July 29, 2013

Pledge of Allegiance celebrates Columbus

Honoring Columbus and the Origins of the Pledge of Allegiance

By Matt RemleThe Pledge of Allegiance was written in 1892 by a Baptist minister, and devout socialist, Francis Bellamy. Francis’s cousin was well known socialist utopian novelist Edward Bellamy. The original Pledge of Allegiance was written for the children’s magazine, The Youth’s Companion, as a part of the National-Public Schools celebration of the 400th anniversary of the arrival of Columbus.

That’s right, the original pledge was written to honor the genocidal, slave trading, colonizer Columbus.

The event to “honor” the 400th year of Columbus’s arrival was developed in part by James Upham, a marketer working for the Youth Companion magazine. Upham believed he could help instill American Nationalism in public schools by selling both American flags, and magazines, to the public schools in accordance with the Columbus celebration.

Bellamy and Upham worked with the National Education Association to support the magazine as a sponsor of the Columbus Day observance, and went as far as lobbying Congress and then President Harrison to proclaim making the public school flag ceremony the center of the Columbus celebrations, which was granted by the Presidential Proclamation 335.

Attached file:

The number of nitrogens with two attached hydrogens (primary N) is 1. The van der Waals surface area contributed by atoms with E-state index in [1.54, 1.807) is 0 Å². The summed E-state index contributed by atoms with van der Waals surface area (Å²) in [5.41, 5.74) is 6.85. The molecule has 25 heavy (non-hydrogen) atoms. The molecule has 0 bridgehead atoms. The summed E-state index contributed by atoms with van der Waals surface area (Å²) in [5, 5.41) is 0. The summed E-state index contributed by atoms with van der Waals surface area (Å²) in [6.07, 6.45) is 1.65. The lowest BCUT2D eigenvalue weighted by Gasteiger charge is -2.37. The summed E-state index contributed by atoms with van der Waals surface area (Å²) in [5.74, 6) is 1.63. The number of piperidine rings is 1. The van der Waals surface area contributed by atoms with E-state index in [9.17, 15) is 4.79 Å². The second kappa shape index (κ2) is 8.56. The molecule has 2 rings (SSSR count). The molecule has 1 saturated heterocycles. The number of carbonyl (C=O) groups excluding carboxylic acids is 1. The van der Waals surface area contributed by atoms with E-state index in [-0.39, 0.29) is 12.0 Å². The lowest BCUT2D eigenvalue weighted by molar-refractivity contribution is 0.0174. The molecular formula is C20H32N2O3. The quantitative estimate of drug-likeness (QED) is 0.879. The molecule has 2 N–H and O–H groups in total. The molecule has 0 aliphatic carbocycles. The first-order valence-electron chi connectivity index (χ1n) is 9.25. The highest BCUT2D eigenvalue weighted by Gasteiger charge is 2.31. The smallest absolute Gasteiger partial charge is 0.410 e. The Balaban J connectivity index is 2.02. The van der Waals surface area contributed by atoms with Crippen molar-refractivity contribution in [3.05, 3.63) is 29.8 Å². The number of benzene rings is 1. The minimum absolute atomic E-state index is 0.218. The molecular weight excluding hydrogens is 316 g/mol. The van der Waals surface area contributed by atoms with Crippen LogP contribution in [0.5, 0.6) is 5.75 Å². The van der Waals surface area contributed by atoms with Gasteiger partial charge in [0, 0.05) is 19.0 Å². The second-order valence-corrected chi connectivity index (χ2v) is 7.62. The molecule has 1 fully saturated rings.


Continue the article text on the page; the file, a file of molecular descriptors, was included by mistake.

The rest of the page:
Comment:  This is classic American myth-making. Columbus was the white man who launched the American "experiment." We've celebrated him for "bringing civilization to the wilderness" for centuries.

Only recently have we noted that he really launched the conquest and genocide of thousands of Indian nations. And the rape of the earth for the enrichment of the Founding Fathers and other Euro-Christian elitists. The facts haven't changed much, but the framing has undergone a radical revision.

This is why we fight the racism and stereotyping inherent in so much of our culture. As long as we celebrate "progress"--as in climate- and environment-destroying industries--it's difficult to change directions. Reframing American history as destruction rather than creation helps make this possible. From that flows many benefits, including acknowledgment of and respect for the remaining tribes.

And this leads to policies that produce concrete results: government-to-government relations, land and water rights, casino gaming, etc. When we see Indians as active participants in society rather than dead or dying obstacles, everything changes. We saw that in the 1960s and '70s and it's still going on.

For more on the Pledge of Allegiance, see Pledge Fans vs. 1st Amendment.

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